All that considered, if you’re seriously mulling over making a move to a tiny home, know that they come with their own quirks and maintenance struggles. And you’ll have to do your best to deal with them, even if you’re not a natural handyman.
For one, the climate can affect your home in unexpected ways. “When I first noticed the cracks in my hardwood stairs, I freaked out. I thought it was a structural defect. It turned out that when the temperature is too hot and the air is too dry, hardwood splits and cracks,” Rubiano says. “After learning this, I bought indoor plants—lots of them—to help keep the tiny house cooler. Plants release moisture into the air, and they make my home look gorgeous.”
And if you live in a place with tough winters, be prepared. “Even though our water lines are insulated the best they can possibly be, they are simply more exposed than they would be in a traditional home. We have had some really rough patches of frozen water intake and water drainage—we did our dishes in the bathroom for several weeks the first winter!” Soine says of her upstate New York tiny home. “However, there’s a silver lining in every disaster, because when you are forced to adapt to challenges, you are able to problem-solve and roll with struggles more than ever before.”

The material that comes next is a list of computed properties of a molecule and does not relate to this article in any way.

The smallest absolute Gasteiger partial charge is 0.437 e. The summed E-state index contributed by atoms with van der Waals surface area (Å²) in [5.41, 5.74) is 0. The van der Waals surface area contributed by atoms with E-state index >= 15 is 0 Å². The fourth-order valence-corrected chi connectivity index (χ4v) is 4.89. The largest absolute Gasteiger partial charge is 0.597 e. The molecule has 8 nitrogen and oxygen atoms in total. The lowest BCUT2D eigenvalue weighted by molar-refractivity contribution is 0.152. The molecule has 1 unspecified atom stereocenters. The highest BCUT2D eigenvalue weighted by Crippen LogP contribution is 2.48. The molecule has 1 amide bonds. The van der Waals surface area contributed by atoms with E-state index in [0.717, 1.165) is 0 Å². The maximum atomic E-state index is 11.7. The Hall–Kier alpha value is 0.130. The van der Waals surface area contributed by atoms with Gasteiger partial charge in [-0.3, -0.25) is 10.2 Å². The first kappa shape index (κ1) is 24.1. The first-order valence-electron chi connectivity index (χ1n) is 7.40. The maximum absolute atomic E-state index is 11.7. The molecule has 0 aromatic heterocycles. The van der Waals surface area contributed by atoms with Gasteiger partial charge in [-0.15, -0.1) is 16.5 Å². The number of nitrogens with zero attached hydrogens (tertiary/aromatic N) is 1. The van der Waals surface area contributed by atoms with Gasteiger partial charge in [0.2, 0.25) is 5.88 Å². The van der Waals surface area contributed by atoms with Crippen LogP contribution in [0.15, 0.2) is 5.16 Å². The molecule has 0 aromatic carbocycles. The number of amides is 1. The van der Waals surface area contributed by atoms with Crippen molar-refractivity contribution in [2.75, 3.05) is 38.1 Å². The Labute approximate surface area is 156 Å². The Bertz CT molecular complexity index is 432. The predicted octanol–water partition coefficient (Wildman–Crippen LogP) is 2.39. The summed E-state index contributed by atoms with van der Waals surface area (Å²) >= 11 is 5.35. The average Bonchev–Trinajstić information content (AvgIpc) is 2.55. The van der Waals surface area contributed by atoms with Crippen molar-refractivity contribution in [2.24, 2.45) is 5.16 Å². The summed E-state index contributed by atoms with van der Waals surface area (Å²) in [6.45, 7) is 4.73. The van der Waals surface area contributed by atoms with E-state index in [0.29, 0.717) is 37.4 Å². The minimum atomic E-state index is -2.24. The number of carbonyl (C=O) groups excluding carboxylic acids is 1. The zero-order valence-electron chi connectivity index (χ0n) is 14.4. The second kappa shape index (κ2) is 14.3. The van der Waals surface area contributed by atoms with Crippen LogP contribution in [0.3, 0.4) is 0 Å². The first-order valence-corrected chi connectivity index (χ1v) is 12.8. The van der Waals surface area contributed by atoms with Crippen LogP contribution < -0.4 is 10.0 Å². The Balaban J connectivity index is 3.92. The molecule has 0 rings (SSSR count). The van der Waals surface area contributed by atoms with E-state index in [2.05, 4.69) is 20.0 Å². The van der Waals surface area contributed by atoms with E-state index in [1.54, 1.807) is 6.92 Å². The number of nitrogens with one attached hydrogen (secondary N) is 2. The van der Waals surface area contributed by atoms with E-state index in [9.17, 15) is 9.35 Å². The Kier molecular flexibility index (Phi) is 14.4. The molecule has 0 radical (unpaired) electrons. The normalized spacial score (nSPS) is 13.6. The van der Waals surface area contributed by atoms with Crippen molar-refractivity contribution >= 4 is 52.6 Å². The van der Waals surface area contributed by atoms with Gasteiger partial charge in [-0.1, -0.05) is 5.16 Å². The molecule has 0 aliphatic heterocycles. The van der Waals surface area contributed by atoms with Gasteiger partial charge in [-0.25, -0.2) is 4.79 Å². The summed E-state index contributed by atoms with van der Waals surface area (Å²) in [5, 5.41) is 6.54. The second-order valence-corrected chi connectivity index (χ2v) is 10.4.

No matter what kind of tiny home you live in or where you reside, there are plenty of maintenance issues and functional problems that can add up to be, honestly, a little stressful “There are a million other small adjustments: using and needing to stop at a P.O. box for mail, trekking your recycling bin a quarter mile up the driveway every week, limited closet space, showering at the gym when your water is frozen, not having space to do yoga in the morning because your husband is sleeping in the middle of the living room, which is also your bedroom, extra money on renovations because everything is more expensive when it’s custom,” Soine says. “I would kill a man for a dishwasher.”
Still, throughout the good and the bad, these tiny-home dwellers swear by their downsized abodes. After all, when you live in a tiny home, you can still live large.
See more tiny homes:
This Tiny 290-Square-Foot Home Can Be Configured 20 Different Ways
Well, This Is One Unexpected Benefit of Living in a Tiny Home
How One Tiny Home Designer Makes a Small Space Feel 10 Times Bigger